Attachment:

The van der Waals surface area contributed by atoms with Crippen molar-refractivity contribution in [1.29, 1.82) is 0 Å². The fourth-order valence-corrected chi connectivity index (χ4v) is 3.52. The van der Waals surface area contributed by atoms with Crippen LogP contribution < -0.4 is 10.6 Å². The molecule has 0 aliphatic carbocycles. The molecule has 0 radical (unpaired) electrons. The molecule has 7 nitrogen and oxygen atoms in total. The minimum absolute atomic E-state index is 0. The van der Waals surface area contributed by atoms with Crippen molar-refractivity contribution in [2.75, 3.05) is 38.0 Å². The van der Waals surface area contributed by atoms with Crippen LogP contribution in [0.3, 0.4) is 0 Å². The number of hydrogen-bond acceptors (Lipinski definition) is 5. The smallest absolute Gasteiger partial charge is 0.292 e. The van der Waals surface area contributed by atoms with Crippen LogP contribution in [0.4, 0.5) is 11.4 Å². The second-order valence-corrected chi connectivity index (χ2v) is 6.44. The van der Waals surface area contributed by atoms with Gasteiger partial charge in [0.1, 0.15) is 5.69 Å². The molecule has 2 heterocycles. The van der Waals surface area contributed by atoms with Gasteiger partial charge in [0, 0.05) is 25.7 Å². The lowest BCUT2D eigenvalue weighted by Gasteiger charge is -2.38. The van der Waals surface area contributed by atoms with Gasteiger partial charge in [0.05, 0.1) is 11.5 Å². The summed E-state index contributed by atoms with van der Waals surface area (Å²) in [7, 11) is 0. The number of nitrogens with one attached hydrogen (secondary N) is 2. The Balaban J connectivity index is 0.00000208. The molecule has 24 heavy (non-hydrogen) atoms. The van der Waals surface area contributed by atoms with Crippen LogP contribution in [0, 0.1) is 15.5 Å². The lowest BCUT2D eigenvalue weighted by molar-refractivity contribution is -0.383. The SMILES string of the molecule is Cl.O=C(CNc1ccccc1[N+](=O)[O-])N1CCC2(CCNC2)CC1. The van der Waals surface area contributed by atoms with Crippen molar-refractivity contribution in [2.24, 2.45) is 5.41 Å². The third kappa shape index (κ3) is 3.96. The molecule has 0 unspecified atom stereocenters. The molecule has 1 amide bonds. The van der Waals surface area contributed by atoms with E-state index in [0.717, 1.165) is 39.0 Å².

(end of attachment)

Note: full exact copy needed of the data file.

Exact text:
The van der Waals surface area contributed by atoms with Crippen molar-refractivity contribution in [1.29, 1.82) is 0 Å². The fourth-order valence-corrected chi connectivity index (χ4v) is 3.52. The van der Waals surface area contributed by atoms with Crippen LogP contribution < -0.4 is 10.6 Å². The molecule has 0 aliphatic carbocycles. The molecule has 0 radical (unpaired) electrons. The molecule has 7 nitrogen and oxygen atoms in total. The minimum absolute atomic E-state index is 0. The van der Waals surface area contributed by atoms with Crippen molar-refractivity contribution in [2.75, 3.05) is 38.0 Å². The van der Waals surface area contributed by atoms with Crippen LogP contribution in [0.3, 0.4) is 0 Å². The number of hydrogen-bond acceptors (Lipinski definition) is 5. The smallest absolute Gasteiger partial charge is 0.292 e. The van der Waals surface area contributed by atoms with Crippen LogP contribution in [0.4, 0.5) is 11.4 Å². The second-order valence-corrected chi connectivity index (χ2v) is 6.44. The van der Waals surface area contributed by atoms with Gasteiger partial charge in [0.1, 0.15) is 5.69 Å². The molecule has 2 heterocycles. The van der Waals surface area contributed by atoms with Gasteiger partial charge in [0, 0.05) is 25.7 Å². The lowest BCUT2D eigenvalue weighted by Gasteiger charge is -2.38. The van der Waals surface area contributed by atoms with Gasteiger partial charge in [0.05, 0.1) is 11.5 Å². The summed E-state index contributed by atoms with van der Waals surface area (Å²) in [7, 11) is 0. The number of nitrogens with one attached hydrogen (secondary N) is 2. The Balaban J connectivity index is 0.00000208. The molecule has 24 heavy (non-hydrogen) atoms. The van der Waals surface area contributed by atoms with Crippen LogP contribution in [0, 0.1) is 15.5 Å². The lowest BCUT2D eigenvalue weighted by molar-refractivity contribution is -0.383. The SMILES string of the molecule is Cl.O=C(CNc1ccccc1[N+](=O)[O-])N1CCC2(CCNC2)CC1. The van der Waals surface area contributed by atoms with Crippen molar-refractivity contribution in [2.24, 2.45) is 5.41 Å². The third kappa shape index (κ3) is 3.96. The molecule has 0 unspecified atom stereocenters. The molecule has 1 amide bonds. The van der Waals surface area contributed by atoms with E-state index in [0.717, 1.165) is 39.0 Å².